Bargmann Hendrie + Archetype Inc.
If there were any dissent from the rest of the legal world, it seemed muted in 2016, when the Boston Business Journal stated that the new Goodwin offices may be “the nicest law firm space in the country.”
The case seemed closed indeed, for there was much about these offices at 100 Northern Avenue—designed by Bargmann Hendrie + Archetype—to make Boston’s other law firms take notice and maybe want to consider their own upgrades.
A Global 50 firm, founded in 1912 by Harvard Law grads Robert Goodwin and Joseph Procter Jr., Goodwin had just moved from its longtime Financial District headquarters to the dynamic Seaport, leasing the top 11½ floors in a new 17-story tower with roof terraces on the highest level and panoramic views of the historic city and its waterfront from every angle.
The interior would be no less striking, with BH+A’s Workplace Studio creating features that included an iconic communicating stairwell on the west side, connecting all the firm’s floors and especially doing justice to the Boston skyline at night.
And with those floor openings included in the base building construction, BH+A saved Goodwin time and money, further attesting to its reputation for cost-creative professional services as well as progressive design, that makes for a more user-friendly environment for the law firm’s 400-plus lawyers and a similar number of other personnel.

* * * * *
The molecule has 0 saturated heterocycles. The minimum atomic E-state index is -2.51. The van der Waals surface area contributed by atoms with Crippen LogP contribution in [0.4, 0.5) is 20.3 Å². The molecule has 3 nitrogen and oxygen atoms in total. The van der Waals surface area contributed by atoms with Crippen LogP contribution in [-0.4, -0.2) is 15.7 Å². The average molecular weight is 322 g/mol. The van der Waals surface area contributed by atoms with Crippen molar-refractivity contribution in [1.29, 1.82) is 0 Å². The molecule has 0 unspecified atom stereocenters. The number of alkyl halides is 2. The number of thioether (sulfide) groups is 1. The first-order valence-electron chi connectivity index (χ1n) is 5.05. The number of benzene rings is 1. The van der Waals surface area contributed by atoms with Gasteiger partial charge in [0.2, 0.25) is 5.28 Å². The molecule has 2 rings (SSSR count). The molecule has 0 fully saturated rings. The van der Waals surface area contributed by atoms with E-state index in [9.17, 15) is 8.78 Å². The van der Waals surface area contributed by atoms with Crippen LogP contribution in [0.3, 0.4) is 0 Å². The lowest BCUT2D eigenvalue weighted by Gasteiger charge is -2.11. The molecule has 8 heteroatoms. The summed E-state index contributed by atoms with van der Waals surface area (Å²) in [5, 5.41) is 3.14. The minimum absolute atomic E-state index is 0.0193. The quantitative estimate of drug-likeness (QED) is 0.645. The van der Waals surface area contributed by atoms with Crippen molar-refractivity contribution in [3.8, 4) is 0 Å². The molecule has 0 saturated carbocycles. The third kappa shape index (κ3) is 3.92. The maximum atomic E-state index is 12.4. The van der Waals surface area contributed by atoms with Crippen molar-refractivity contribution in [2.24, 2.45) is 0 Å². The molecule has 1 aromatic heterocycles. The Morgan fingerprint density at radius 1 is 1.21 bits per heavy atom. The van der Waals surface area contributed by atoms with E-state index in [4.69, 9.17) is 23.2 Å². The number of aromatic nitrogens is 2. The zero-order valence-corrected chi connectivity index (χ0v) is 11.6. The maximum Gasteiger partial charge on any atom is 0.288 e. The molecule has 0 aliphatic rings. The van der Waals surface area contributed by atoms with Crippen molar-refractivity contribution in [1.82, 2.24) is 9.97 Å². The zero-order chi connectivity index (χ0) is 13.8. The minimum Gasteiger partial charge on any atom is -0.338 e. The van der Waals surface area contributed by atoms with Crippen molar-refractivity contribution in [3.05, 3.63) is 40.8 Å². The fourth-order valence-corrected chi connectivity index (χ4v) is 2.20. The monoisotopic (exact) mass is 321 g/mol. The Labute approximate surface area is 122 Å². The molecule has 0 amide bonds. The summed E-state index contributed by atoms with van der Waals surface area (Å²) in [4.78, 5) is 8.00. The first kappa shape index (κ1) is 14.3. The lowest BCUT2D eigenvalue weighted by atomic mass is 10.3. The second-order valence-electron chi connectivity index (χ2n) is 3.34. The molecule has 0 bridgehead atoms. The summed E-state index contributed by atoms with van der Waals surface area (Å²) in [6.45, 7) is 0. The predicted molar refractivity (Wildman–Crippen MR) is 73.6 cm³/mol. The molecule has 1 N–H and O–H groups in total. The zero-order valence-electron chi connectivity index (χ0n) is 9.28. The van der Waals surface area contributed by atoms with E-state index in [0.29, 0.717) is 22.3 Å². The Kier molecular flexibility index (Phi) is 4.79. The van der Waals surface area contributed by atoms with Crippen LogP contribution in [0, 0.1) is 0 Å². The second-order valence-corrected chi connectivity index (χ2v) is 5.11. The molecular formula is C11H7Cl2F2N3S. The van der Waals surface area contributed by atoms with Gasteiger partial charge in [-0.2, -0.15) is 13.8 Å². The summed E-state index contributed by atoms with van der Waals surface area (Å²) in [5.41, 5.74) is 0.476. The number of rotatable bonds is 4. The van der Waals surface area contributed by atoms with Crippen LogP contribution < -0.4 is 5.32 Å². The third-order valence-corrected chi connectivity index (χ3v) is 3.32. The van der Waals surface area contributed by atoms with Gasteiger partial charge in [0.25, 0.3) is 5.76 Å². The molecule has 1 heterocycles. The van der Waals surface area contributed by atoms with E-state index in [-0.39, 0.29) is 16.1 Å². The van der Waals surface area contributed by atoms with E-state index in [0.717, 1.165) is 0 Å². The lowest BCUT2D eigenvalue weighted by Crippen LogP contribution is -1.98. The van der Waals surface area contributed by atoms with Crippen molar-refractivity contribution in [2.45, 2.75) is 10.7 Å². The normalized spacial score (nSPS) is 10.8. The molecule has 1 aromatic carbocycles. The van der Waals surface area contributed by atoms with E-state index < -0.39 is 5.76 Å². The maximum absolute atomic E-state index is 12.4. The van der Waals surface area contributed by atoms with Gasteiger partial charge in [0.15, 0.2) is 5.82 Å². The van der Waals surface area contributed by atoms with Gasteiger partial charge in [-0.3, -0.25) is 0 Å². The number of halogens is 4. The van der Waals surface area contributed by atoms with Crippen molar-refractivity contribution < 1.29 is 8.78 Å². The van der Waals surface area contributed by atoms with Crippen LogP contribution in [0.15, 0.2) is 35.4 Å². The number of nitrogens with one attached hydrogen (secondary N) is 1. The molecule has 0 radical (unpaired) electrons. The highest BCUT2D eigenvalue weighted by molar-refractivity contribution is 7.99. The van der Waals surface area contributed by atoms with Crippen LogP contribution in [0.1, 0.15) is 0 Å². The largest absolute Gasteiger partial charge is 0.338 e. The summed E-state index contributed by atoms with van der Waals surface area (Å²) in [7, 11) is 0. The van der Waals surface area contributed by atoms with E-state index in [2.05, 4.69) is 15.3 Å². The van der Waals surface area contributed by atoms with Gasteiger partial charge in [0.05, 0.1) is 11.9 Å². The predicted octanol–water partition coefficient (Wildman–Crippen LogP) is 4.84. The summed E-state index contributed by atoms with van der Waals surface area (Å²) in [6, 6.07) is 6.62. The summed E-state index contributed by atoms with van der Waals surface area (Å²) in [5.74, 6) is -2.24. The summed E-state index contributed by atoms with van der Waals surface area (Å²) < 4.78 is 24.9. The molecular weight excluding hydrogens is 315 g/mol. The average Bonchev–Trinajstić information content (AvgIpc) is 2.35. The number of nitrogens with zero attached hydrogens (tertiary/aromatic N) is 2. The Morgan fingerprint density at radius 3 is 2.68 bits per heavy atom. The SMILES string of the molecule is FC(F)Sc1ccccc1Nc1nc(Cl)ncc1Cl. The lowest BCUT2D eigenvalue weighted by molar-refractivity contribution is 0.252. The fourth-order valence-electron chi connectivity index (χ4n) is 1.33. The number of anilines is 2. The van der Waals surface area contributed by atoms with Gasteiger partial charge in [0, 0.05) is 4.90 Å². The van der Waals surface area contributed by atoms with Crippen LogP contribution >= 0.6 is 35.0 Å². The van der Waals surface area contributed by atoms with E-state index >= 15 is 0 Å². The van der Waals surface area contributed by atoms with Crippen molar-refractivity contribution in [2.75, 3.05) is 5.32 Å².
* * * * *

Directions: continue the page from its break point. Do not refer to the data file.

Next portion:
Stairs draw stares
“Our first design was a new vertical axis that we knew would drive foot-traffic,” explains Carolyn Hendrie, majority owner of the Women-Owned Business Enterprise she co-founded in 1997 with her architect husband, Joel Bargmann AIA. “It also makes for a more collaborative and connected workplace.”
Even though the office’s 366,000 square feet amounts to a 25-percent reduction from Goodwin’s previous 21-floor facility, no one’s feeling cramped as the extensive use of glass on offices and conference rooms opens up space visually. The major practice groups, Business and Litigation Law, are now within sight of each other and have ample opportunity to interact in other places, such as the Law Library on the 13th floor, with its unique stairwell to the 14th and 15th levels.
On the ground floor lobby, the Goodwin Concierge Desk welcomes visitors, while on the 17th and highest level there’s a sprawling reception area and an array of client conference rooms and several multipurpose rooms.
There is also a new 200-seat dining area and full-service kitchen on the ninth floor that is used all day for meals and major firm events. BH+A designed the kitchen exhaust as part of the base building “tenant work,” further saving Goodwin significant costs. The project was completed on time and under budget in June 2016, scoring LEED Gold certification to boot.
Now, just two years after taking occupancy, the law firm has entrusted BH+A to design the balance of the unoccupied sixth-floor space.
“A minor expansion,” Hendrie describes it, adding that the floor opening is already in place for what will be the new section of that eye-catching communicating stairwell.